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Presentation of cauda equina syndrome due to an intradural extramedullary abscess: a case report.
MedLine Citation:
PMID:  24331844     Owner:  NLM     Status:  Publisher    
Abstract/OtherAbstract:
BACKGROUND CONTEXT: Cauda equina syndrome is caused by compression or injury to the nerve roots distal to the level of the spinal cord. This syndrome presents as low back pain, motor and sensory deficits in the lower extremities, and bladder as well as bowel dysfunction. Although various etiologies of cauda equina syndrome have been reported, a less common cause is infection.
PURPOSE: To report a case of cauda equina syndrome caused by infection of an intradural extramedullary abscess with Staphylococcus aureus.
STUDY DESIGN/SETTING: Case report and review of the literature.
METHODS: The literature regarding the infectious causes of cauda equina syndrome was reviewed and a case of cauda equina syndrome caused by infection of an intradural extramedullary abscess with Staphylococcus aureus was reported.
RESULTS: A 37-year-old woman, with history of intravenous drug abuse, hepatitis C, and hepatitis B, presented with low back pain lasting 2 months, lower extremity pain, left greater than right with increasing weakness and difficulty ambulating, and urinary and fecal incontinence. Her presentation was consistent with cauda equina syndrome. The patient underwent a T12-L2 laminectomy, and intradural exploration revealed an abscess. Methicillin-resistant Staphylococcus aureus was found on wound culture.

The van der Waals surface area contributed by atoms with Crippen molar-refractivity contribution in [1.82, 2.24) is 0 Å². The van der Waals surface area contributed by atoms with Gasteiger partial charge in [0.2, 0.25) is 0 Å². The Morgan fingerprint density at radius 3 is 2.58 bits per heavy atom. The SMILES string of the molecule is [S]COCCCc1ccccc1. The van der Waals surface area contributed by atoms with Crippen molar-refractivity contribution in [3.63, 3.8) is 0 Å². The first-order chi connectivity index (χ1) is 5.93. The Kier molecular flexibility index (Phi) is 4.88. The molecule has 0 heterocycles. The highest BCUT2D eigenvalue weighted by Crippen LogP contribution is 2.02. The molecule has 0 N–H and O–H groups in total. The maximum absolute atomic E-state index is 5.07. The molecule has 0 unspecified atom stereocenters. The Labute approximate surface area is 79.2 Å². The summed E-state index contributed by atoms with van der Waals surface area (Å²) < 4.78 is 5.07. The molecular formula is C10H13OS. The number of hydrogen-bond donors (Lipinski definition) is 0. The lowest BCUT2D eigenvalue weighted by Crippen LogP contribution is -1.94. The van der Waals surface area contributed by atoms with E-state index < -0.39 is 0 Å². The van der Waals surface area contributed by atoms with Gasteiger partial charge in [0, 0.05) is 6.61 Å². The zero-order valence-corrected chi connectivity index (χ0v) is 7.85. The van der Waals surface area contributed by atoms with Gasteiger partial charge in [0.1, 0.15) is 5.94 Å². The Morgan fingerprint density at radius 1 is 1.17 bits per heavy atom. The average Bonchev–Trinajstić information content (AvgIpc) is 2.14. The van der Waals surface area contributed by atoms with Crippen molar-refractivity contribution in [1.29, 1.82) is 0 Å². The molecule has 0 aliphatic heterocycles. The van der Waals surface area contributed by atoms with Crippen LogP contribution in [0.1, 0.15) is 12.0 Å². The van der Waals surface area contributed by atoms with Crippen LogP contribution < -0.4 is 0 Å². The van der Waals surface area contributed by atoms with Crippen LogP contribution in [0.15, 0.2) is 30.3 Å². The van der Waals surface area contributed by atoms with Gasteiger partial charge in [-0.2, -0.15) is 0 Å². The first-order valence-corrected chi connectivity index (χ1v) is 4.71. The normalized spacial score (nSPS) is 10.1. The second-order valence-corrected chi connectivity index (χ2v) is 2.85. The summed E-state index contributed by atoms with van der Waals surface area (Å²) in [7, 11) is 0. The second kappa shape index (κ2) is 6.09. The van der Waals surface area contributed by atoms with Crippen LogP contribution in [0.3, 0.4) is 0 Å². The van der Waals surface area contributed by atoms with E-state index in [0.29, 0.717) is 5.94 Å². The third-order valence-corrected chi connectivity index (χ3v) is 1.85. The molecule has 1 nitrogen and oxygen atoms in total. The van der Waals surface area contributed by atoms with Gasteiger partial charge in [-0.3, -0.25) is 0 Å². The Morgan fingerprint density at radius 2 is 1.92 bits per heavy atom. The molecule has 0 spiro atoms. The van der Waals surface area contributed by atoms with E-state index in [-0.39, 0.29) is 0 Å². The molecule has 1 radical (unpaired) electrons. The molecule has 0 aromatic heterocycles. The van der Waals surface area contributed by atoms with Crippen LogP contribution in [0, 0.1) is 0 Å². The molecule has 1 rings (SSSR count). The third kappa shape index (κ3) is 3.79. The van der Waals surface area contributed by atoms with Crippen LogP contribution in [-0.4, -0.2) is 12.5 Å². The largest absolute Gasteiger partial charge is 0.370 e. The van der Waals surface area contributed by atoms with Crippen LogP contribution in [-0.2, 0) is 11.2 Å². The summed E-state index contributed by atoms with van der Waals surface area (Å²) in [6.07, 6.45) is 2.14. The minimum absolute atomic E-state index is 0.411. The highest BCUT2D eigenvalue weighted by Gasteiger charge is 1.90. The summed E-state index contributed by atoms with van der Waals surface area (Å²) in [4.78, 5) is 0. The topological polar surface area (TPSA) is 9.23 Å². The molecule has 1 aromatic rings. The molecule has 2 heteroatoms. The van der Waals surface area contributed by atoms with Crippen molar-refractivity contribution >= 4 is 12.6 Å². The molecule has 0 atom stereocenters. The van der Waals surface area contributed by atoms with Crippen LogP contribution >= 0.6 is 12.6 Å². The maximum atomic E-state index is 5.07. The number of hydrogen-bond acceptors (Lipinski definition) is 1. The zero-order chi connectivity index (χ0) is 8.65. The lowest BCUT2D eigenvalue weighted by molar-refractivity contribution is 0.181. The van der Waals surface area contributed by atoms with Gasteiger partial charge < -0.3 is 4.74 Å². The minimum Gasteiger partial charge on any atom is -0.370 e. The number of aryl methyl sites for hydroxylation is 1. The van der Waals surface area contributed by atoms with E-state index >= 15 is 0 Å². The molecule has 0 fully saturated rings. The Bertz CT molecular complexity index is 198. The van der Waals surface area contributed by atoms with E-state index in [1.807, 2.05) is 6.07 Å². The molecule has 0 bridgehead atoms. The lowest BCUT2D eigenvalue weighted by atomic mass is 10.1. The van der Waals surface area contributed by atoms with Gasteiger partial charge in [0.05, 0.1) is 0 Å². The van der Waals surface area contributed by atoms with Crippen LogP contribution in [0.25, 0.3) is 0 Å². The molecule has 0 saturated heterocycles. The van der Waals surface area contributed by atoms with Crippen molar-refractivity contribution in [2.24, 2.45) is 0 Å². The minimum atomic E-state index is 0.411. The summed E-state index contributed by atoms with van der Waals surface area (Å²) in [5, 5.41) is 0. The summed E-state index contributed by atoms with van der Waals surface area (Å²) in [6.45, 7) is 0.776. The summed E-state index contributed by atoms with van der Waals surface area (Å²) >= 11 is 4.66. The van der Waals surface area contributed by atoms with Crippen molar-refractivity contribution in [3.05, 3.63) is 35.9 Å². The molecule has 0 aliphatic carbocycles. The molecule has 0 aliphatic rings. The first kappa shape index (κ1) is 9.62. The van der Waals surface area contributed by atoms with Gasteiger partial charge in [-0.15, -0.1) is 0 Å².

CONCLUSIONS: Cauda equina syndrome, presenting as a result of spinal infection, such as the case reported here, is extremely rare but clinically important. Surgical intervention is generally the recommended therapeutic modality.
Authors:
Nitin Agarwal; Janki Shah; David R Hansberry; Antonios Mammis; Leroy R Sharer; Ira M Goldstein
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Publication Detail:
Type:  JOURNAL ARTICLE     Date:  2013-10-17
Journal Detail:
Title:  The spine journal : official journal of the North American Spine Society     Volume:  -     ISSN:  1878-1632     ISO Abbreviation:  Spine J     Publication Date:  2013 Oct 
Date Detail:
Created Date:  2013-12-16     Completed Date:  -     Revised Date:  -    
Medline Journal Info:
Nlm Unique ID:  101130732     Medline TA:  Spine J     Country:  -    
Other Details:
Languages:  ENG     Pagination:  -     Citation Subset:  -    
Copyright Information:
Copyright © 2013 Elsevier Inc. All rights reserved.
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